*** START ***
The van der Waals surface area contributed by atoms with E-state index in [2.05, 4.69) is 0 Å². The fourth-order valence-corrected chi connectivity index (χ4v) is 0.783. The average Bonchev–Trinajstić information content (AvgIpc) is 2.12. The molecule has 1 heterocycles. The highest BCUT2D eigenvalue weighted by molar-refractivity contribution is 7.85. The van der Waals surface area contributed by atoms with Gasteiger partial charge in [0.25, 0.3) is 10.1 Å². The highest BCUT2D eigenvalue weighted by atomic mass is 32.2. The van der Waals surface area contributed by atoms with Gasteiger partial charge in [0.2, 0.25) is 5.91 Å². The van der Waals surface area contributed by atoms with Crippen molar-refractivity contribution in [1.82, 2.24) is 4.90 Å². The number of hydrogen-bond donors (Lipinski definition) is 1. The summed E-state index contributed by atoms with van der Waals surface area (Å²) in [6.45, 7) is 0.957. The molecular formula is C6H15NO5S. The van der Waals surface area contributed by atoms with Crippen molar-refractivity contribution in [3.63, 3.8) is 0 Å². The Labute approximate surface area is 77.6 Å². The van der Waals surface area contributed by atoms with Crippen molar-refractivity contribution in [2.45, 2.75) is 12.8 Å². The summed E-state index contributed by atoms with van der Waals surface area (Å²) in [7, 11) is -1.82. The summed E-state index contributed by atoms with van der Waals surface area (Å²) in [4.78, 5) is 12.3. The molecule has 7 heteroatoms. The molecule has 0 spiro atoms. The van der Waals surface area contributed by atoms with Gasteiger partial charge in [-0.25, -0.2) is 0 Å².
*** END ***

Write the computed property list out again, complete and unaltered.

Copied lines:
The van der Waals surface area contributed by atoms with E-state index in [2.05, 4.69) is 0 Å². The fourth-order valence-corrected chi connectivity index (χ4v) is 0.783. The average Bonchev–Trinajstić information content (AvgIpc) is 2.12. The molecule has 1 heterocycles. The highest BCUT2D eigenvalue weighted by molar-refractivity contribution is 7.85. The van der Waals surface area contributed by atoms with Gasteiger partial charge in [0.25, 0.3) is 10.1 Å². The highest BCUT2D eigenvalue weighted by atomic mass is 32.2. The van der Waals surface area contributed by atoms with Gasteiger partial charge in [0.2, 0.25) is 5.91 Å². The van der Waals surface area contributed by atoms with Crippen molar-refractivity contribution in [1.82, 2.24) is 4.90 Å². The number of hydrogen-bond donors (Lipinski definition) is 1. The summed E-state index contributed by atoms with van der Waals surface area (Å²) in [6.45, 7) is 0.957. The molecular formula is C6H15NO5S. The van der Waals surface area contributed by atoms with Crippen molar-refractivity contribution in [3.63, 3.8) is 0 Å². The Labute approximate surface area is 77.6 Å². The van der Waals surface area contributed by atoms with Crippen molar-refractivity contribution in [2.45, 2.75) is 12.8 Å². The summed E-state index contributed by atoms with van der Waals surface area (Å²) in [7, 11) is -1.82. The summed E-state index contributed by atoms with van der Waals surface area (Å²) in [4.78, 5) is 12.3. The molecule has 7 heteroatoms. The molecule has 0 spiro atoms. The van der Waals surface area contributed by atoms with Gasteiger partial charge in [-0.25, -0.2) is 0 Å².